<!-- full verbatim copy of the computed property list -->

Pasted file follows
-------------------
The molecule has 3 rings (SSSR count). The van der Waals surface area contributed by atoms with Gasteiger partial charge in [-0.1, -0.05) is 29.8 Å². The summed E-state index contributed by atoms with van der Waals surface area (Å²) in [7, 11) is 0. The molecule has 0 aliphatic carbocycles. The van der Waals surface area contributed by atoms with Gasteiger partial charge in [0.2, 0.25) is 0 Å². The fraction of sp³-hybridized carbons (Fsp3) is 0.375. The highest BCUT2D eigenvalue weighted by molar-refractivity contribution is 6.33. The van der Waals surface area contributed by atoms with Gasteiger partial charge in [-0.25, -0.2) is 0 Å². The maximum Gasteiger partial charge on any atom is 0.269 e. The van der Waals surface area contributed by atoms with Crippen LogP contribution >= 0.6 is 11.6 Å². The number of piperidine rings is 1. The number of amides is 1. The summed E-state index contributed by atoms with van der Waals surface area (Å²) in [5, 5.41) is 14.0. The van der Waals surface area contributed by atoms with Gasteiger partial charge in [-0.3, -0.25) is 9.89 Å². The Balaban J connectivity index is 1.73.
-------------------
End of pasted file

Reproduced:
The molecule has 3 rings (SSSR count). The van der Waals surface area contributed by atoms with Gasteiger partial charge in [-0.1, -0.05) is 29.8 Å². The summed E-state index contributed by atoms with van der Waals surface area (Å²) in [7, 11) is 0. The molecule has 0 aliphatic carbocycles. The van der Waals surface area contributed by atoms with Gasteiger partial charge in [0.2, 0.25) is 0 Å². The fraction of sp³-hybridized carbons (Fsp3) is 0.375. The highest BCUT2D eigenvalue weighted by molar-refractivity contribution is 6.33. The van der Waals surface area contributed by atoms with Gasteiger partial charge in [-0.25, -0.2) is 0 Å². The maximum Gasteiger partial charge on any atom is 0.269 e. The van der Waals surface area contributed by atoms with Crippen LogP contribution >= 0.6 is 11.6 Å². The number of piperidine rings is 1. The number of amides is 1. The summed E-state index contributed by atoms with van der Waals surface area (Å²) in [5, 5.41) is 14.0. The van der Waals surface area contributed by atoms with Gasteiger partial charge in [-0.3, -0.25) is 9.89 Å². The Balaban J connectivity index is 1.73.